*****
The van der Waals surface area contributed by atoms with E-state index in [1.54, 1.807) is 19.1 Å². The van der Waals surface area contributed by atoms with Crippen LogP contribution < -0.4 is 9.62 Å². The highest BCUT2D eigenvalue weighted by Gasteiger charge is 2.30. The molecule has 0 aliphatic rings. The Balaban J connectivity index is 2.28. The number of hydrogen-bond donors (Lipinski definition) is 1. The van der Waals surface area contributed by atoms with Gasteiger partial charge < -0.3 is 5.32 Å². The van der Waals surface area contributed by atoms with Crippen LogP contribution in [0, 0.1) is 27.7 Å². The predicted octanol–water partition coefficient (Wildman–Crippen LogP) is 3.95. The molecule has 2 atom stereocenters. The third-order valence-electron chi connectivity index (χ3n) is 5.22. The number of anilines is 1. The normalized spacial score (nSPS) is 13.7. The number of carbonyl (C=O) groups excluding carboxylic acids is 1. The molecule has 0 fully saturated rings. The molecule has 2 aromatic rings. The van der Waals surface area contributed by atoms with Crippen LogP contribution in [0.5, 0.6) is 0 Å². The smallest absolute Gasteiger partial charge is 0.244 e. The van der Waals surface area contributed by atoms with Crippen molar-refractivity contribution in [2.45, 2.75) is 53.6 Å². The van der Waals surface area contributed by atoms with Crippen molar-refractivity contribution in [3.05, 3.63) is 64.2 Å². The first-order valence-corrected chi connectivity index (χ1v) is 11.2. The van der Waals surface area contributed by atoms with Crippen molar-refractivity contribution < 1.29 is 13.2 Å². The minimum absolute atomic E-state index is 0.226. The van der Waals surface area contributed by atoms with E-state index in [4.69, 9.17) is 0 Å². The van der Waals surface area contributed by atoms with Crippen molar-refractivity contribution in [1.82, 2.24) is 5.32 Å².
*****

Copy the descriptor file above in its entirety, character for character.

The van der Waals surface area contributed by atoms with E-state index in [1.54, 1.807) is 19.1 Å². The van der Waals surface area contributed by atoms with Crippen LogP contribution < -0.4 is 9.62 Å². The highest BCUT2D eigenvalue weighted by Gasteiger charge is 2.30. The molecule has 0 aliphatic rings. The Balaban J connectivity index is 2.28. The number of hydrogen-bond donors (Lipinski definition) is 1. The van der Waals surface area contributed by atoms with Gasteiger partial charge < -0.3 is 5.32 Å². The van der Waals surface area contributed by atoms with Crippen LogP contribution in [0, 0.1) is 27.7 Å². The predicted octanol–water partition coefficient (Wildman–Crippen LogP) is 3.95. The molecule has 2 atom stereocenters. The third-order valence-electron chi connectivity index (χ3n) is 5.22. The number of anilines is 1. The normalized spacial score (nSPS) is 13.7. The number of carbonyl (C=O) groups excluding carboxylic acids is 1. The molecule has 0 fully saturated rings. The molecule has 2 aromatic rings. The van der Waals surface area contributed by atoms with Crippen LogP contribution in [0.5, 0.6) is 0 Å². The smallest absolute Gasteiger partial charge is 0.244 e. The van der Waals surface area contributed by atoms with Crippen molar-refractivity contribution in [2.45, 2.75) is 53.6 Å². The van der Waals surface area contributed by atoms with Crippen molar-refractivity contribution in [3.05, 3.63) is 64.2 Å². The first-order valence-corrected chi connectivity index (χ1v) is 11.2. The van der Waals surface area contributed by atoms with Crippen molar-refractivity contribution < 1.29 is 13.2 Å². The minimum absolute atomic E-state index is 0.226. The van der Waals surface area contributed by atoms with E-state index in [4.69, 9.17) is 0 Å². The van der Waals surface area contributed by atoms with Crippen molar-refractivity contribution in [1.82, 2.24) is 5.32 Å².